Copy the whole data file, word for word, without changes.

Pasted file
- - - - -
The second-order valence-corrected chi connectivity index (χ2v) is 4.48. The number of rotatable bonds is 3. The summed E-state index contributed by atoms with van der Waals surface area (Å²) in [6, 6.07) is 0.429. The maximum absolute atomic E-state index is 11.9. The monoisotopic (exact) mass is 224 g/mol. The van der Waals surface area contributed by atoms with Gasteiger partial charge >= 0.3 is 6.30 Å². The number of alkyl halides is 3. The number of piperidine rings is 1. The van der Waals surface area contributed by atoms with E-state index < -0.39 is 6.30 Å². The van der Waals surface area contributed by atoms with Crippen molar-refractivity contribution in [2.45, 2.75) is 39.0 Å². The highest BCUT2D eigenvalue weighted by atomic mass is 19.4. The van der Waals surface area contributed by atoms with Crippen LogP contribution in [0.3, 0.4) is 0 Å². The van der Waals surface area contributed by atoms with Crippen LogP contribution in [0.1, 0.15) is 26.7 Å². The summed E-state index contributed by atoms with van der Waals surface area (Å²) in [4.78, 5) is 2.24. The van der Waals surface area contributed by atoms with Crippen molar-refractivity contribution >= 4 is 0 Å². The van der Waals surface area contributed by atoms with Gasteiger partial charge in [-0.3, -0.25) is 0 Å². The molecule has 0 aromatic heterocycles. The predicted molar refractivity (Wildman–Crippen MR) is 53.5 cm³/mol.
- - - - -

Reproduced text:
The second-order valence-corrected chi connectivity index (χ2v) is 4.48. The number of rotatable bonds is 3. The summed E-state index contributed by atoms with van der Waals surface area (Å²) in [6, 6.07) is 0.429. The maximum absolute atomic E-state index is 11.9. The monoisotopic (exact) mass is 224 g/mol. The van der Waals surface area contributed by atoms with Gasteiger partial charge >= 0.3 is 6.30 Å². The number of alkyl halides is 3. The number of piperidine rings is 1. The van der Waals surface area contributed by atoms with E-state index < -0.39 is 6.30 Å². The van der Waals surface area contributed by atoms with Crippen molar-refractivity contribution in [2.45, 2.75) is 39.0 Å². The highest BCUT2D eigenvalue weighted by atomic mass is 19.4. The van der Waals surface area contributed by atoms with Crippen LogP contribution in [0.3, 0.4) is 0 Å². The van der Waals surface area contributed by atoms with Crippen LogP contribution in [0.1, 0.15) is 26.7 Å². The summed E-state index contributed by atoms with van der Waals surface area (Å²) in [4.78, 5) is 2.24. The van der Waals surface area contributed by atoms with Crippen molar-refractivity contribution >= 4 is 0 Å². The van der Waals surface area contributed by atoms with Gasteiger partial charge in [-0.3, -0.25) is 0 Å². The molecule has 0 aromatic heterocycles. The predicted molar refractivity (Wildman–Crippen MR) is 53.5 cm³/mol.